There’s new TV’s with vertical modes, floor stands to make yours do it, and all sorts of products pushing vertical monitors. It seems absurd at first, but when you stop and think about it, it makes a lot of sense. I’m a bit stuck with a reason on actual TVs, but websites, apps and almost any user interface I come across has the majority of its elements in a vertical stack. This got me thinking about my work, mainly being in web UI and Print design (which is nearly all vertical). I had side eyed the oddly shaped LG DualUp when it was first launched, thinking it made sense at the time – so I bought one.

It was relatively cheap in the world on monitors, and comes with a really nice ergonomic arm, so I feel like I got a good deal. However, as soon as I placed it down on my desk (well, clamped it to it) I felt conflicted. As much as the size and orientation makes sense, it just feels strange. That all went away when using it, though. The build quality, screen resolution and portrait set up means I am over the moon with it. Why on earth I didn’t pull the rigger before I will never know, maybe I have been indoctrinated by the previous landscape based world. However, now I am free!

Users Like Algorithmic Feeds

Charles Chen discussing he’s outlook that Mastodon is Rewinding the Clock on Social Media:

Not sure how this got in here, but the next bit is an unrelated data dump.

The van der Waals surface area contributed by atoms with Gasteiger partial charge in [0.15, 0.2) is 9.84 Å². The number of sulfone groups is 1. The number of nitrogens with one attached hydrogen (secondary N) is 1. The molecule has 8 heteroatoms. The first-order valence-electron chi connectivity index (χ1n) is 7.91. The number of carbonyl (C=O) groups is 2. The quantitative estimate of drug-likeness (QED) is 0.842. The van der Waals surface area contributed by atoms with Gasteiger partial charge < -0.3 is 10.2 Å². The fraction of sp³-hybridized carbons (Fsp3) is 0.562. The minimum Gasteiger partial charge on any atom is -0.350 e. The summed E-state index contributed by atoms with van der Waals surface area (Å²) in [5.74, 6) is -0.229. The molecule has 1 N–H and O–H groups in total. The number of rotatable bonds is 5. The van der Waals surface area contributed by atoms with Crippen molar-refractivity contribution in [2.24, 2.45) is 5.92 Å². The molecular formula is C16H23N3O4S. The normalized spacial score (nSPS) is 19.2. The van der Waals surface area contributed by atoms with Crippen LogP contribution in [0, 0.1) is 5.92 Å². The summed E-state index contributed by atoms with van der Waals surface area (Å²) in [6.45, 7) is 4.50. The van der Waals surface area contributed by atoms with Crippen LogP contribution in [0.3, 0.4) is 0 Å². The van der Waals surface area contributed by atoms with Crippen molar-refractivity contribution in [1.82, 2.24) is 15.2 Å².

On the consume side, that means that your home feed has no Algorithm (big-A “Algorithm”). This can be disorienting at first when coming from X and FB. Practically, it means that you see only what you want to see and only see it linearly. You never wonder, “why am I seeing this and how do I make it go away?”.

I am completely convinced that users both want algorithmic timelines, but they need one. There is some research to back this up from Meta, but others found the opposite, so take from that what you will. However, in my opinion, it is only tech nerds that shout the loudest because we feel as if we need to complete our timeline as if it is a video game. When, in fact, users want to follow loads of people but only be shown the good stuff from their circles.

The biggest reason users complain is when companies don’t get it right, and not many companies have managed that. No one wants a chronological feed on TikTok or Netflix, and that’s because the algorithm is complete seamless. Using your consumption data to get the right things in your face at the right time.

Granted, you could argue this is because they are not ad networks and are not bothered about showing you them. They do, however, need to keep you engaged, and watching things. So they ensure their suggestions are as good as they possibly can be. We’ve all had the odd bad experience on these platforms, but there’s no scrambling for a long list of the latest things launched.

Could you imagine if both of these platforms got it as wrong as Twitter does?